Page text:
'How can I make it with $1.40 corn and $3.80 soybeans?" asked a nervous young farmer from northwestern Iowa before a seminar started in late July.

With cash soybean prices plunging to the lowest level since 1972, making sure that you make the right loan deficiency payment (LDP) decisions and understanding your best merchandising alternatives is more important than ever.

With 1972 prices and 1999 costs, margins are tight, but it can be done. I view this as a four-step process.

First, all farmers should figure the total price per bushel and dollars per acre they can lock in.

Second, be sure to line up and use all possible storage needed to carry the crop into next spring and summer.

Third, stay disciplined and make decisions based on your individual profit position. Producers who were satisfied with the large crop and lower prices and sold early last year made good profits. Those who only looked at the price per bushel held too long.

Fourth, show this written plan to your lender.

Currently, farmers in the western Corn Belt have three positive factors with which to work.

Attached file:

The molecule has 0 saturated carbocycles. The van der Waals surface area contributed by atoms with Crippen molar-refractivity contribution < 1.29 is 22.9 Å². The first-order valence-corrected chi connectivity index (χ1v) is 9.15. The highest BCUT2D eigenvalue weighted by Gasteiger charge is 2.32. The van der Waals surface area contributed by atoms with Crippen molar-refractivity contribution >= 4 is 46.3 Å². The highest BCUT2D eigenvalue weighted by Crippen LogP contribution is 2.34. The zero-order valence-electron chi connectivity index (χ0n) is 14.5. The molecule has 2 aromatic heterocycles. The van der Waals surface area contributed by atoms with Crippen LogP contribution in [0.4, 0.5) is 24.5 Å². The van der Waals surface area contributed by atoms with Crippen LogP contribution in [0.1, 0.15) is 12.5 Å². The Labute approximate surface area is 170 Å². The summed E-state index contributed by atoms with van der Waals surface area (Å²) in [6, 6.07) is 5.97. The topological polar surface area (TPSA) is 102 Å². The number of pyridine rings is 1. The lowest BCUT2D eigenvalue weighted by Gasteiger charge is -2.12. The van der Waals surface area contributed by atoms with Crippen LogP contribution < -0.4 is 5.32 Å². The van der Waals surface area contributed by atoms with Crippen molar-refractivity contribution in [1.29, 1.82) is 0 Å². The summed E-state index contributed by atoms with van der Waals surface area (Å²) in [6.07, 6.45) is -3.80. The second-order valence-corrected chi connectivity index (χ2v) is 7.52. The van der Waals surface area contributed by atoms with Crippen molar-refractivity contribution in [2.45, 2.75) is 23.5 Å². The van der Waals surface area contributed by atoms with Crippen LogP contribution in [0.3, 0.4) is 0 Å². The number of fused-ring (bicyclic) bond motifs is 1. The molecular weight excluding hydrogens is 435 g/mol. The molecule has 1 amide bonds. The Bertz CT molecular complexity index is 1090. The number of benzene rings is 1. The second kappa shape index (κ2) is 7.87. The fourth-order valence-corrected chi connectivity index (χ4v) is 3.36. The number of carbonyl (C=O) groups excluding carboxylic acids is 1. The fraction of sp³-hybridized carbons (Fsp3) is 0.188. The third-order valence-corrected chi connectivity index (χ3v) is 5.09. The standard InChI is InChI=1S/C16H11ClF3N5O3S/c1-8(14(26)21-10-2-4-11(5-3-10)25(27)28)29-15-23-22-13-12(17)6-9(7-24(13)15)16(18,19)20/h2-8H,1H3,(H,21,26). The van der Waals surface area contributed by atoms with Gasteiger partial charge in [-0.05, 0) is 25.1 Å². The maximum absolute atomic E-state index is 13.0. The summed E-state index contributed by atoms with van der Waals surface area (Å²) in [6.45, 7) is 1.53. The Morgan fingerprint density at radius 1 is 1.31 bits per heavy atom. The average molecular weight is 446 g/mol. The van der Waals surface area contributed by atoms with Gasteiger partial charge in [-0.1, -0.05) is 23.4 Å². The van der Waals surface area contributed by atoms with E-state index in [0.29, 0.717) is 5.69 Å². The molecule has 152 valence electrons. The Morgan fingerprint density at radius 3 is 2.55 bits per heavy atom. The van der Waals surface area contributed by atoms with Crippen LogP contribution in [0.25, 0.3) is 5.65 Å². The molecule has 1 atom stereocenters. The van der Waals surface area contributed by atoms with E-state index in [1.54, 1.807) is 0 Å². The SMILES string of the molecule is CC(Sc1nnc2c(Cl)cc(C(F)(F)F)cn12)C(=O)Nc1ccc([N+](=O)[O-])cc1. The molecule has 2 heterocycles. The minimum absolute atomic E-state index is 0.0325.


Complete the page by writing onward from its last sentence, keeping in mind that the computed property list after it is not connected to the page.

1) Good yield potential, more bushels to sell and more bushels on which to collect LDP.

2) Potential to collect a large LDP at harvest.

3) The likelihood of significant price increases.

As the examples below show, the potential LDP and price gains into next summer are more important than what futures do in regard to impact on total returns to your farm.

The examples are for northwestern Iowa and assume the farmer has his own storage, a $1.80 loan on corn, a $5.10 loan for soybeans, a 60 cent basis this fall and 30 cent basis for June 2000 delivery.

By the end of the seminar, the young farmer said he felt much better and could now show a plan to his banker that would cash flow his farm this year. His final comment was, "I need to learn more about how to sell it because I do know how to grow it."